Academic journal article Genetics

Fruit Flies in Biomedical Research

Academic journal article Genetics

Fruit Flies in Biomedical Research

Article excerpt

ONE of the most current and common discussion topics among biologists is the decline in federal support for research. As shown in Figure 1A, the total number of R01 funded projects, the gold standard for science support in the United States via the National Institutes of Health (NIH) has declined by more than 17% in the past 5 years. This decline in number of R01s is also reflected in a similar decline in total invested dollars. The reduction in the number of R01 grants to support Drosophila research is even greater than the average and hovers at ^25% for the past 5 years (Figure 1, A and B). Finally, the total support in dollars for each Drosophila R01 has remained steady or declined, unlike the average R01 grant (Figure 1, C and D). Hence, the gap in dollar support between the average NIH R01 and the average R01 in the Drosophila field is now nearing 15%. In summary, we estimate that our model organism has lost more than 30% of its support from NIH in the past 5 years vs. a ^15% decline in total support for all fields combined. One could argue that this loss of support at NIH is partially compensated by additional support from the National Science Foundation (NSF). Unfortunately, support for Drosophila research based on available data from NSF has decreased similarly (Figure 1, E and F). Although other funding mechanisms may partially compensate for these losses of support, they can at best be considered marginal.

This reduced support is especially surprising as fly biologists have contributed in so many different ways to our understanding of key biological phenomena and have greatly advanced our knowledge of mammalian biology (Rubin and Lewis 2000; Bier 2005; Bellen et al. 2010). On the positive side, these contributions have not gone unnoticed at the major US philanthropy for science, the Howard Hughes Medical Institute (HHMI). HHMI has steadily supported investigators in the fly field for the past 30 years and this support has been unabated. It was even expanded in the past 10 years by selecting Drosophila as a model organism to unravel neural networks at the recently developed Janelia Research Campus. We believe that Drosophila research has indeed numerous assets, and we will argue in this perspective that the flyhas a tremendous amount of knowledge and new discoveries to offer that will directly as well as indirectly benefithumanity. We will especially focus on the opportunities afforded by new molecular and sequencing technology and better access to human data. Drosophila provides many opportunities to solve numerous medically relevant problems and should continue to be supported much more broadly to continue to pioneer fundamental discoveries.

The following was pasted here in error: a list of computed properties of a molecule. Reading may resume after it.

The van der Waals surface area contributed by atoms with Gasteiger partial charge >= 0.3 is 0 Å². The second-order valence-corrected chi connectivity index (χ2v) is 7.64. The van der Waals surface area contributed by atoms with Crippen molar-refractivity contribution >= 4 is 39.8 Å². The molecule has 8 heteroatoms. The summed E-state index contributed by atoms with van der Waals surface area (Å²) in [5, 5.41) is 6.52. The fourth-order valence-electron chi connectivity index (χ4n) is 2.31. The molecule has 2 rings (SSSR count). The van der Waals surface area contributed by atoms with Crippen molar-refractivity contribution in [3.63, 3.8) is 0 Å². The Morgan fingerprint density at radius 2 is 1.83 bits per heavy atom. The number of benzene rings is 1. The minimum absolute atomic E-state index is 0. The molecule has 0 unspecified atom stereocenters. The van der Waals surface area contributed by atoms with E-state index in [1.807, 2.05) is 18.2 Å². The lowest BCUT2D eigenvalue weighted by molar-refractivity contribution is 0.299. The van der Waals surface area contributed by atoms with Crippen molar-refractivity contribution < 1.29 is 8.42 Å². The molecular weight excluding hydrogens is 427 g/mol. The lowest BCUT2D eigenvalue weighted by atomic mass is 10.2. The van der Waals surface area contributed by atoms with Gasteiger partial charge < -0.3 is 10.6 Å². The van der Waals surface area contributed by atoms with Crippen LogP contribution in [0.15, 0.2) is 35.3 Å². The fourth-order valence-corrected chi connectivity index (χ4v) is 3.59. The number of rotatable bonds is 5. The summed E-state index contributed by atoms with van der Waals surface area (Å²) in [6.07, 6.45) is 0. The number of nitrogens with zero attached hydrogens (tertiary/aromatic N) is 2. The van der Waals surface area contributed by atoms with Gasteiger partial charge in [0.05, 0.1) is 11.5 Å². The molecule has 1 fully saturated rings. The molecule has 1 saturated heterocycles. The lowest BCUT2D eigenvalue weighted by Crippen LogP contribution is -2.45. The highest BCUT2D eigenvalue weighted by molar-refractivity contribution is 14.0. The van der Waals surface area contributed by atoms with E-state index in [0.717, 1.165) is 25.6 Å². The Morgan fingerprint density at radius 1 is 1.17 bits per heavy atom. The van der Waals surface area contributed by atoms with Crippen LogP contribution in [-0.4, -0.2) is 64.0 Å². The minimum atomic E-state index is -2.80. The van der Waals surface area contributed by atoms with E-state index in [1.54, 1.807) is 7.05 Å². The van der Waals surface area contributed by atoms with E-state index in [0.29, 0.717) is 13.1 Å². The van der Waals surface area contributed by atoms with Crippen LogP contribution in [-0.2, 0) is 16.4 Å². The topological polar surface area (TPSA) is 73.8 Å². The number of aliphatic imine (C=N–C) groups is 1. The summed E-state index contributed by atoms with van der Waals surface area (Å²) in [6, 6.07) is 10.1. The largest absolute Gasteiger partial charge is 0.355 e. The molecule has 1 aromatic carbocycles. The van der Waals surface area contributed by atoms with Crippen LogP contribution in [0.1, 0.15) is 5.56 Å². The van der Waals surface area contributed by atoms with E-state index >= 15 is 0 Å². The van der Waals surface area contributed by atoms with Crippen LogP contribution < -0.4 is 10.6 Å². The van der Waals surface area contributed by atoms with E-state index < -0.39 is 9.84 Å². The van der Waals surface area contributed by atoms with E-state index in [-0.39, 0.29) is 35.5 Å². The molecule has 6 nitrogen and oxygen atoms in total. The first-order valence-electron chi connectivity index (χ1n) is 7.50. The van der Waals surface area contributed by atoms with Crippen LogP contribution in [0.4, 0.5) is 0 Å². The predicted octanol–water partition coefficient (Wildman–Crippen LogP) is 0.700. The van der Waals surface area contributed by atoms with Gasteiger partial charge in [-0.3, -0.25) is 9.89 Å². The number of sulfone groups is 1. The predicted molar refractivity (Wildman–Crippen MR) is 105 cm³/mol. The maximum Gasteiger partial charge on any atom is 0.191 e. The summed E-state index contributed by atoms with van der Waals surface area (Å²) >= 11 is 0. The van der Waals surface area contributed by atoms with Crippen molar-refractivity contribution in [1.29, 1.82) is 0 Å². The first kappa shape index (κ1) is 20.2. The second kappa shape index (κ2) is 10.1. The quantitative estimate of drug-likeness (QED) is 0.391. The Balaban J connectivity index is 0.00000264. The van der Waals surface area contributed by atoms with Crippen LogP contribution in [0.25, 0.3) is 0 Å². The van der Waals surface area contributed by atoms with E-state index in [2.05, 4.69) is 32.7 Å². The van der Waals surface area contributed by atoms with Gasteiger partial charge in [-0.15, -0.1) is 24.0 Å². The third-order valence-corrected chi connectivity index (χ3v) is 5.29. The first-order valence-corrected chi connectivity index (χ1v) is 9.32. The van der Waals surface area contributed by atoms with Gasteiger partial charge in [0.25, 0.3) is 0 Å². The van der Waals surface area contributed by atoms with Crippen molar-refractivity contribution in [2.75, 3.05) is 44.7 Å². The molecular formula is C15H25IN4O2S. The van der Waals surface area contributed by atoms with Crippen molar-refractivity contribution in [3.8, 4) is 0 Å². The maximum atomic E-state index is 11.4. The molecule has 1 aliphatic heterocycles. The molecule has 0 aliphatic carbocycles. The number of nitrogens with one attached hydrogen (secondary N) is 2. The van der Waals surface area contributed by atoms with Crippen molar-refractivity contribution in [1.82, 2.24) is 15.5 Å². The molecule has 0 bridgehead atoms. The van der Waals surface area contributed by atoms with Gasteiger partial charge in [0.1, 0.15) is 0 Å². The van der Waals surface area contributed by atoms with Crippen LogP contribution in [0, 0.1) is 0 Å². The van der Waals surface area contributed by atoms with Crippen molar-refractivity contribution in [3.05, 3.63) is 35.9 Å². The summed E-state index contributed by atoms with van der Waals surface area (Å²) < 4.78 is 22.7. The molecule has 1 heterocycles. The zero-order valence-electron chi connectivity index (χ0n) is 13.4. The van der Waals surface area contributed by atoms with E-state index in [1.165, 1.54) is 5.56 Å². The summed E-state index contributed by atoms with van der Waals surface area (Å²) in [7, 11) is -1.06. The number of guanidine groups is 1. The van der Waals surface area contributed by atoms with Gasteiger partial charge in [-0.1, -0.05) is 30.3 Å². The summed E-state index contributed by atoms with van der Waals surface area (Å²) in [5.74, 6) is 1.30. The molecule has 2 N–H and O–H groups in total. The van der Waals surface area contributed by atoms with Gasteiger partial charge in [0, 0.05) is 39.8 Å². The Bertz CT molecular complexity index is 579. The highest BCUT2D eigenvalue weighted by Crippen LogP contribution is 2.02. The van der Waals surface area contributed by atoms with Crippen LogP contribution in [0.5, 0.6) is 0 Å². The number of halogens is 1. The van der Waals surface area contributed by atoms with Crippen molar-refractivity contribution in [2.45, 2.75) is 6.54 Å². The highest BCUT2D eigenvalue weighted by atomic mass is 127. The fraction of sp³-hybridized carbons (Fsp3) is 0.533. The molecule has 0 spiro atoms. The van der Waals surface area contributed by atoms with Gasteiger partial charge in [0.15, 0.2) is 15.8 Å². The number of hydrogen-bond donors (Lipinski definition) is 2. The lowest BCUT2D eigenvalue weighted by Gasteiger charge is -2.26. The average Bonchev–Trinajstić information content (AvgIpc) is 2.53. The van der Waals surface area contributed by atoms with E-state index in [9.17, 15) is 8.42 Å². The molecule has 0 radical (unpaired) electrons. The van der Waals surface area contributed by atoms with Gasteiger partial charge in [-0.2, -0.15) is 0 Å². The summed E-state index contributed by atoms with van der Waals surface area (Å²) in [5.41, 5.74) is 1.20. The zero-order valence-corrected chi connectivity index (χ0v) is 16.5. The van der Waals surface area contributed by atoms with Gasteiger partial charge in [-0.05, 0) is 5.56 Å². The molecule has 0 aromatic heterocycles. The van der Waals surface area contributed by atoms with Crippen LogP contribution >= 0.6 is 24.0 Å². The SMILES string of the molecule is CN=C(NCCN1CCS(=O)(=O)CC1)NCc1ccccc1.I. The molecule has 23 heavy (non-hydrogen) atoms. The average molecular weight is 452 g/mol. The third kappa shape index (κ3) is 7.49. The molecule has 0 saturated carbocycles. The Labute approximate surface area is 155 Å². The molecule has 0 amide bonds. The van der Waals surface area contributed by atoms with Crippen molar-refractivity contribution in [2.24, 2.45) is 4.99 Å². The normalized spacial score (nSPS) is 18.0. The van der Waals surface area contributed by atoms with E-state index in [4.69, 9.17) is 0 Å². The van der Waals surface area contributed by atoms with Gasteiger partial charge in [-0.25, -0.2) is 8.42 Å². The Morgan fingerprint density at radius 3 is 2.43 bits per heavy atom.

Past Contributions of Drosophila Research to Biomedical Research

Although it may seem moot to emphasize the past contributions of fly geneticists, developmental biologists, and neuroscientists, it is worthwhile to very briefly reiterate some of the most important contributions that originated in Drosophila research and their impact on the biomedical community. We refer the readers to several review articles that describe additional examples (Rubin and Lewis 2000; Bier 2005; Spradling et al. 2006; Arias 2008; Bellen et al. 2010).

Genetics and epigenetics

It is difficult to overstate the contribution of discoveries grounded in Drosophila genetics in the first part of the 20th century initiated by Thomas Hunt Morgan and his trainees. Morgan, Sturtevant, Bridges, and Müller established the chromosomal basis of inheritance (Morgan 1915; Sturtevant et al. 1919). In classical studies, Müller showed that X-rays were mutagenic (Müller 1928) and Sturtevant demonstrated linkage (Sturtevant 1917) and showed how unequal crossovers led to duplications and deletions (Sturtevant and Morgan 1923; Sturtevant 1925), a mechanism that underlies numerous human genetic disorders (Stankiewicz and Lupski 2006). Furthermore, both also contributed to the discovery of genes that affect position-effect variegation (Sturtevant 1925; Müller 1930), which turned out to be key conserved players in chromatin modification and epigeneticgeneregulation (Kleinjan and van Heyningen 2005). …

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